Széchenyi Thermal Baths and Spa are situated near Heroes Square in the City Park of Budapest. I had no idea before travelling to Hungary that spas were famous and its one of the top things to do. Thank you to Budapest Baths for getting in touch and hosting me for the day.
A lot of buses run by Heroes Square and there is a stop right outside of Széchenyi too so it is quite accessible. Wheelchair access is available throughout the site and special equipment into some pools for people with disabilities. There are maps and very helpful staff to ask if you need to find any of the baths or other facilities.
Széchenyi Thermal Baths and Spa is set in a beautiful complex of buildings. All very ornate and full of grand features like sculptures and fountains. The facade looks like it could be found in the middle of an Italian city with its columns and decoration. A very regal place but would it be tranquil inside?
I met my host in the entrance hall and was given a guided tour and told about the history of spas in Budapest and particularly this one. Originally brought to Hungary by Romans (which explains the architecture) and later adapted by Turkish occupiers, the spas were used by people for their medicinal powers. There are still pools and steam rooms that have known health benefits and are used by patients.
In the entrance hall, there are towels to buy/for hire, swimsuits, robes and swimming caps. There are various prices depending on whether you take a locker or cabin (small changing room with bench) and if you book any treatments. The spa also does night parties with drinks and music after 10pm. I thought for all of the available pools, saunas and other facilities and the length of time you could stay (9am – 10pm) the ticket was great value.
I was given a band to wear on my wrist and it opened my cabin door and allowed access to the main outdoor area as you go through from the entrance. Everything worked well and I felt like all of my things were safe. The whole complex was spotless and there was no rubbish anywhere. The pools were clean and a lifeguard was on duty the whole time I was there. You need to wear sandals to walk around due to the outdoor stone floor getting really hot in summer. It is an old heritage building so don’t expect everything to be perfect. It gets pretty close though and I thought it was beautifully maintained for over 100 years since it was built.
Széchenyi is a huge complex with 18 pools (indoor and outdoor), steam rooms, saunas and fitness centre. It is the largest thermal baths in Hungary and one of the largest in Europe. The map of the whole complex can be found here. I saw an exercise class with small weights in one of the pools. There are various temperatures in the different baths and also jets of water to stimulate circulation in the outdoor pool.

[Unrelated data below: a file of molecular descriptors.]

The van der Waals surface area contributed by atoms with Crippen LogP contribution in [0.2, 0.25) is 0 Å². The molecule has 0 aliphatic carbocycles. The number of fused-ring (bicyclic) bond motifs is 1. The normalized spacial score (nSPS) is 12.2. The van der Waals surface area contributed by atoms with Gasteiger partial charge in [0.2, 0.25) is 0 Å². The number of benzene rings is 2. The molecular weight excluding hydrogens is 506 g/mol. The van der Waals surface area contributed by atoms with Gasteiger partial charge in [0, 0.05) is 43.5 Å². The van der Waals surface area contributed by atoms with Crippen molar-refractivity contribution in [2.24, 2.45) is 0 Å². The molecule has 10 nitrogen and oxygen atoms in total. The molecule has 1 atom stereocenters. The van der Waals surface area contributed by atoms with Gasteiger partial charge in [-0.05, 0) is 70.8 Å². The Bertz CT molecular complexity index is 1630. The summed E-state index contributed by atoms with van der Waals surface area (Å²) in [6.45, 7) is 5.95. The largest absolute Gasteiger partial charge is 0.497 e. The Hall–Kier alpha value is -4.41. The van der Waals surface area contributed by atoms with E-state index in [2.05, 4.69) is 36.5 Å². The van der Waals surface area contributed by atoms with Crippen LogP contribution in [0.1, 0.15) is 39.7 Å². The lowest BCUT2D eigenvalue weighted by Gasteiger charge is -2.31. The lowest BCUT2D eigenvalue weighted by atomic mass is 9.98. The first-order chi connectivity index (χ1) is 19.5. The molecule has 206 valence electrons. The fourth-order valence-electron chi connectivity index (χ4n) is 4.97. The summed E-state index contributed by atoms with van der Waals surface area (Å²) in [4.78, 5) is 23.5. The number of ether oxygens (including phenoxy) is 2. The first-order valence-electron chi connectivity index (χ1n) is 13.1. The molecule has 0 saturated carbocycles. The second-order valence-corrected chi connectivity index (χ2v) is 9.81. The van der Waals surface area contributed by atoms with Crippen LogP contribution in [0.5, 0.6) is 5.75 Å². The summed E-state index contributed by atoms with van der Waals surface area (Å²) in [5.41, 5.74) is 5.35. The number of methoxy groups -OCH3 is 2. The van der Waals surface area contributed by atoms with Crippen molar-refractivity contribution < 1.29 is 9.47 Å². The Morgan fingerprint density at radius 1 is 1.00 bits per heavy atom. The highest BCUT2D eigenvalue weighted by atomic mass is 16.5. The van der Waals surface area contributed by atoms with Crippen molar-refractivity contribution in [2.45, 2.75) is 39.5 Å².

Széchenyi offers everything you need for a full day out. There is a restaurant, bar, ice-cream vendor and lots of places to sit, eat and relax outside of the pools. There were a lot of families and it didn’t feel too crowded. It has some rules to keep people safe and to keep the place clean which all seemed to work. It was a great atmosphere and I loved trying the different temperature pools. The ice cold one had me in and out in less than a minute!
To swim in the main swimming pool at Széchenyi, you need to wear a cap. You can buy these or bring your own. I didn’t go in and do any lengths in the lanes but it did look like a great place if you fancy some exercise as well as relaxation. There is no time limit and people come and go throughout the day. You can try all of the pools and facilities whenever you decide and there was never a sauna, steam room or pool I couldn’t go in because there were too many people.
One room that was hard to stay in for long was the aromatherapy steam room which was so humid and hot, you can’t see people across the room. I felt like I had clean lungs and airways after a few minutes though! I feel like Széchenyi has something for everyone and I saw young children up to elderly men and women enjoying themselves so it is absolutely worth a visit.
I’m not sure whether it is a regular thing that happens in some pools but people started running around in a circle. The pool with jets outside had a purpose built circular part in the middle for this and I had so much fun running with the current. Be careful with this if you aren’t strong enough to swim against the current because that’s the main way to make it out again! We also did this in a cool water pool inside (maybe around 18 degrees) which warms your muscles up. I loved the variety of things to try. It was a great experience.
With swing music playing in the background, sunshine and lounging in pools and saunas, I definitely felt relaxed. It was the perfect setting for a day of pampering. The only thing missing was a group of friends and maybe I should have added in a massage. The facilities were more than enough on their own but I would probably get a treatment next time and definitely recommend it as a fantastic spa.
I was very lucky to be given a free day here but my opinions are my own and I am not receiving payment for this review.
Have you visited Széchenyi Thermal Baths and Spa? Which areas were your favourite?